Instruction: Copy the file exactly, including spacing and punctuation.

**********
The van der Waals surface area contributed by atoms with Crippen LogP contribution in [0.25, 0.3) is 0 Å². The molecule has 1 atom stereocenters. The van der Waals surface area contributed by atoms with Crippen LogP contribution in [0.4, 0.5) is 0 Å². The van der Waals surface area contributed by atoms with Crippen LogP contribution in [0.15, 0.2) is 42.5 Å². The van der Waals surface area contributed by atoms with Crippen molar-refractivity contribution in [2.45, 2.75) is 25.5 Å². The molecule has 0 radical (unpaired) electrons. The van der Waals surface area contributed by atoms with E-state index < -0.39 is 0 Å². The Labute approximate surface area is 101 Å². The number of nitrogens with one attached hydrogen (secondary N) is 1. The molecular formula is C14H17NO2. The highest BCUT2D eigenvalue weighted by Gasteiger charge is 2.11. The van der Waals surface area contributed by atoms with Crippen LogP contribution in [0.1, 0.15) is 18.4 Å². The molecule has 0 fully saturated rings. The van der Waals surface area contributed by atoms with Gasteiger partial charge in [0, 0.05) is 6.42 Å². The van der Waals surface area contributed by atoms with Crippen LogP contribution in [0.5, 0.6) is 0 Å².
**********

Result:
The van der Waals surface area contributed by atoms with Crippen LogP contribution in [0.25, 0.3) is 0 Å². The molecule has 1 atom stereocenters. The van der Waals surface area contributed by atoms with Crippen LogP contribution in [0.4, 0.5) is 0 Å². The van der Waals surface area contributed by atoms with Crippen LogP contribution in [0.15, 0.2) is 42.5 Å². The van der Waals surface area contributed by atoms with Crippen molar-refractivity contribution in [2.45, 2.75) is 25.5 Å². The molecule has 0 radical (unpaired) electrons. The van der Waals surface area contributed by atoms with E-state index < -0.39 is 0 Å². The Labute approximate surface area is 101 Å². The number of nitrogens with one attached hydrogen (secondary N) is 1. The molecular formula is C14H17NO2. The highest BCUT2D eigenvalue weighted by Gasteiger charge is 2.11. The van der Waals surface area contributed by atoms with Crippen LogP contribution in [0.1, 0.15) is 18.4 Å². The molecule has 0 fully saturated rings. The van der Waals surface area contributed by atoms with Gasteiger partial charge in [0, 0.05) is 6.42 Å². The van der Waals surface area contributed by atoms with Crippen LogP contribution in [0.5, 0.6) is 0 Å².